The Great God’s Modern Return by Paul Robichaud takes in consideration in a book appeared in september by Reaktion, a divinity, at the moment pretty popular, considering the Covid-19 pandemic: the God Pan who inspired the term panic for describing the sentiment felt by people who met along their way this divinity, half human and half goat.
Pan has been, during the centuries, much more: someone reassuring, or a real devil, a prince of the abysses, or he protector of forests: of course he is also seen as guardian of wild animals because in de facts Pan was this one in greek mythology.
Pan is a creature who has always refused a tranquil existence, cultivating his freedom and wild spirit.
But...What does Pan means in greek language? It is a verb: "to pasture" for the characteristic of this God.
The cult of Pan like also poems connected with him, spread pretty fastly in a country like Greece plenty of pastures because of goats and sheep: devotion for this God was very felt in Greece.
But..Who was the father of Pan?
Hermes fell in love for a girl and has had Pan.
A characteristic of Pan was that once was portrayed his death but this time it didn't happen as for all the other greek Gods or the same Jesus, who resuscitated the third day: in this case, Pan is simply dead.
In the Middle Age, but also before, when Costantine defined the Christianity the main religion, the cult of Pan disappeared: in the middle age Pan was seen like an infernal demon.
Pico della Mirandola imagined the God as a "One" and Botticelli and other painters as the Orphic Pan.
Rabelais sees in Pan the role of divine sheperds.
Beaumont and Fletcher read the God as guardian of both Christian virtue and English liberty.
Francis Bacon does something else: reflecting on Pan and his mature he sees the God in this duality: "the superior and inferior parts of nature", seeing in the human part of Pan the best of the intelligence and education, and in the animal side, the brutality, but also less nobles insticts of men.
If during the Enlightment there was no place for a divinity like Pan, the Romanticism gave back to him what it was lost in the past century.
Wordsworth represents him singings his pipe in Monte Zappi, Lazio. People can hears his pipe, but no one can sees him.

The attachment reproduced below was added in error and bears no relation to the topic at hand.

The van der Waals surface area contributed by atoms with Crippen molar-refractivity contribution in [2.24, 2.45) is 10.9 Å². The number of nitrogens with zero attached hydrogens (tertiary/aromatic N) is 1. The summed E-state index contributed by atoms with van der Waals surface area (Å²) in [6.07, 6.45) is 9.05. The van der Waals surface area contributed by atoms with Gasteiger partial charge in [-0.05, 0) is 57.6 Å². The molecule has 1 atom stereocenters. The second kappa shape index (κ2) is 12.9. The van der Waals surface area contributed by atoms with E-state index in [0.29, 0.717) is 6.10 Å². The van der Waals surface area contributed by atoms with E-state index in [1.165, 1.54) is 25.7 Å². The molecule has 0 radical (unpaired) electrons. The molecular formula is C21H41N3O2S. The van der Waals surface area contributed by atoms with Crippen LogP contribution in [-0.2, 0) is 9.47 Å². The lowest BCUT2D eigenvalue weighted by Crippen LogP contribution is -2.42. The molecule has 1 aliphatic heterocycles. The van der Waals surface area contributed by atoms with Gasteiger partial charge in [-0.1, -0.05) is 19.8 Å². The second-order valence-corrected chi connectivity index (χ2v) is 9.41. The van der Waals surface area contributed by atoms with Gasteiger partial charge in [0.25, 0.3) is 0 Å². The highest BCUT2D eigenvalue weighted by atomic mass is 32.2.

John Keats removed all the beast's references in Pan, upsetting some people who had read thanks to him a God too much "disembodied": Keats described him as a ‘leaven’ that provides "A touch ethereal" to the mud and muck of our physical world.
Hunt proposed a new cult for the God Pan, writing: "‘The Great God Pan is alive again."
Wilde, dedicated to Pan a prayer, while Sydney Long produced a beautiful painting on Pan.
Operetta: when Offendach wrote Daphnis et Chloé inserted Pan in the play; Pan was also on the cover of The Echo, an American magazine.
The XX century has seen Pan in a darker way of we make a comparison with the other past centuries.
J.M.Barrie, firstly, treated Pan in The Little White Bird portraying Peter Pan as a baby, surrounded by the pipes of Pan... After all the last name of Peter was a direct inspiration of the God Pan: who was Peter if not a baby born wild as Pan?
Arthur Machen reads the God as a horrible creature, communicating terror.
To Roscher Pan is vice-versa a nightmare demon.
Rosaleen Norton had a great veneration for Pan. She created an altar to the God and has always taken him in consideration in her art and magical practice.
Protagonists in every medium, Pan is important in this XXI century as well leaving us important messages as written at the end by the author:
"As global temperatures increase dramatically, with wildfires and rising ocean levels, that fear can easily give way to growing panic. It is up to us whether we allow that panic to overwhelm us, or accept it as a gift from Pan and respond by taking responsibility for the well-being of our planet."
Highly recommended book.
I thank Reaktion Books for the copy of the book.
Anna Maria Polidori